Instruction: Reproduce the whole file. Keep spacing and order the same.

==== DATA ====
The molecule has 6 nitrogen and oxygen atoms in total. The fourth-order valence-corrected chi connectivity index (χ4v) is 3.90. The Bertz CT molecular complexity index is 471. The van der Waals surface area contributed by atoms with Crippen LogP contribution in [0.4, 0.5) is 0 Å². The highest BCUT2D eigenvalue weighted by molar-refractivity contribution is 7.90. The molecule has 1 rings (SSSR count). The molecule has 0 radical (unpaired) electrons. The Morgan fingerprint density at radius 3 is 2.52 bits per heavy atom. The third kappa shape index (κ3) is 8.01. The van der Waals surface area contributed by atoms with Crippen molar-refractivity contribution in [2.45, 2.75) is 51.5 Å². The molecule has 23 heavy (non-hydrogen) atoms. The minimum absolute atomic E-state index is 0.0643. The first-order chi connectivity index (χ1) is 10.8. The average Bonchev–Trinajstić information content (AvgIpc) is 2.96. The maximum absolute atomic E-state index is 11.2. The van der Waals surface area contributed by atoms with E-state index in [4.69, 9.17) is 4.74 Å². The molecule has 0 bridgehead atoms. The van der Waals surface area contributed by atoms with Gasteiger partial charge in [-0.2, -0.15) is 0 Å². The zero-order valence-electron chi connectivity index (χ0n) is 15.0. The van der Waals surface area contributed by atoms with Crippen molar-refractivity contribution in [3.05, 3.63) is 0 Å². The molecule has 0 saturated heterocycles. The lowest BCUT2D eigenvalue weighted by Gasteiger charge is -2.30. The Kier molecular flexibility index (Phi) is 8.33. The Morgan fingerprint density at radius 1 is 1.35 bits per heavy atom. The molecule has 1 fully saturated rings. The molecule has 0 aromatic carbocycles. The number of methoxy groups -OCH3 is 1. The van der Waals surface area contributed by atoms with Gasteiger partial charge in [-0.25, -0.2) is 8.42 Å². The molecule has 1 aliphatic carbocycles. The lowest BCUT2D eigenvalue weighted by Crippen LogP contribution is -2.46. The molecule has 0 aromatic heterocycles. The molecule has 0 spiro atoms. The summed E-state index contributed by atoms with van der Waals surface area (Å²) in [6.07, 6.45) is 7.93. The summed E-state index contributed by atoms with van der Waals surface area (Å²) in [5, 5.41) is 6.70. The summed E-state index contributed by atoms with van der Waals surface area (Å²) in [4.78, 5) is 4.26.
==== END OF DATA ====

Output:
The molecule has 6 nitrogen and oxygen atoms in total. The fourth-order valence-corrected chi connectivity index (χ4v) is 3.90. The Bertz CT molecular complexity index is 471. The van der Waals surface area contributed by atoms with Crippen LogP contribution in [0.4, 0.5) is 0 Å². The highest BCUT2D eigenvalue weighted by molar-refractivity contribution is 7.90. The molecule has 1 rings (SSSR count). The molecule has 0 radical (unpaired) electrons. The Morgan fingerprint density at radius 3 is 2.52 bits per heavy atom. The third kappa shape index (κ3) is 8.01. The van der Waals surface area contributed by atoms with Crippen molar-refractivity contribution in [2.45, 2.75) is 51.5 Å². The molecule has 23 heavy (non-hydrogen) atoms. The minimum absolute atomic E-state index is 0.0643. The first-order chi connectivity index (χ1) is 10.8. The average Bonchev–Trinajstić information content (AvgIpc) is 2.96. The maximum absolute atomic E-state index is 11.2. The van der Waals surface area contributed by atoms with E-state index in [4.69, 9.17) is 4.74 Å². The molecule has 0 bridgehead atoms. The van der Waals surface area contributed by atoms with Gasteiger partial charge in [-0.2, -0.15) is 0 Å². The zero-order valence-electron chi connectivity index (χ0n) is 15.0. The van der Waals surface area contributed by atoms with Crippen molar-refractivity contribution in [3.05, 3.63) is 0 Å². The molecule has 0 saturated heterocycles. The lowest BCUT2D eigenvalue weighted by Gasteiger charge is -2.30. The Kier molecular flexibility index (Phi) is 8.33. The Morgan fingerprint density at radius 1 is 1.35 bits per heavy atom. The molecule has 1 fully saturated rings. The molecule has 0 aromatic carbocycles. The number of methoxy groups -OCH3 is 1. The van der Waals surface area contributed by atoms with Gasteiger partial charge in [-0.25, -0.2) is 8.42 Å². The molecule has 1 aliphatic carbocycles. The lowest BCUT2D eigenvalue weighted by Crippen LogP contribution is -2.46. The molecule has 0 aromatic heterocycles. The molecule has 0 spiro atoms. The summed E-state index contributed by atoms with van der Waals surface area (Å²) in [6.07, 6.45) is 7.93. The summed E-state index contributed by atoms with van der Waals surface area (Å²) in [5, 5.41) is 6.70. The summed E-state index contributed by atoms with van der Waals surface area (Å²) in [4.78, 5) is 4.26.